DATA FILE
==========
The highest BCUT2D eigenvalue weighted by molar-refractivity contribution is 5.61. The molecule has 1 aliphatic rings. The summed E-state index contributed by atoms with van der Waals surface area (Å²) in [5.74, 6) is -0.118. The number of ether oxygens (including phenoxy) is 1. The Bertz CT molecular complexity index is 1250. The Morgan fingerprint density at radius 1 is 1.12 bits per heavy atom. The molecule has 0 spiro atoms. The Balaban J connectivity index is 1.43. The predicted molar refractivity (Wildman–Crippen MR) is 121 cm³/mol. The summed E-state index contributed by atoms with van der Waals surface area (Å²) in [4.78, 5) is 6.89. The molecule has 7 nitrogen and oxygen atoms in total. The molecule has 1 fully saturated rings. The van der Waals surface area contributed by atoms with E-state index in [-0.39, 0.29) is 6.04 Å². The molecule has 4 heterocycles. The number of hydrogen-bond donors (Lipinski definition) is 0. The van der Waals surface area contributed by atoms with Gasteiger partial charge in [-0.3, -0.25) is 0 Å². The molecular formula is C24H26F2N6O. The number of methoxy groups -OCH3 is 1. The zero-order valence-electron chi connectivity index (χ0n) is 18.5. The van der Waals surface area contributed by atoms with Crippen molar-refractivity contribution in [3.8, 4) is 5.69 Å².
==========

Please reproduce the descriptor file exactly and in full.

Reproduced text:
The highest BCUT2D eigenvalue weighted by molar-refractivity contribution is 5.61. The molecule has 1 aliphatic rings. The summed E-state index contributed by atoms with van der Waals surface area (Å²) in [5.74, 6) is -0.118. The number of ether oxygens (including phenoxy) is 1. The Bertz CT molecular complexity index is 1250. The Morgan fingerprint density at radius 1 is 1.12 bits per heavy atom. The molecule has 0 spiro atoms. The Balaban J connectivity index is 1.43. The predicted molar refractivity (Wildman–Crippen MR) is 121 cm³/mol. The summed E-state index contributed by atoms with van der Waals surface area (Å²) in [4.78, 5) is 6.89. The molecule has 7 nitrogen and oxygen atoms in total. The molecule has 1 fully saturated rings. The van der Waals surface area contributed by atoms with E-state index in [-0.39, 0.29) is 6.04 Å². The molecule has 4 heterocycles. The number of hydrogen-bond donors (Lipinski definition) is 0. The van der Waals surface area contributed by atoms with Gasteiger partial charge in [-0.3, -0.25) is 0 Å². The molecular formula is C24H26F2N6O. The number of methoxy groups -OCH3 is 1. The zero-order valence-electron chi connectivity index (χ0n) is 18.5. The van der Waals surface area contributed by atoms with Crippen molar-refractivity contribution in [3.8, 4) is 5.69 Å².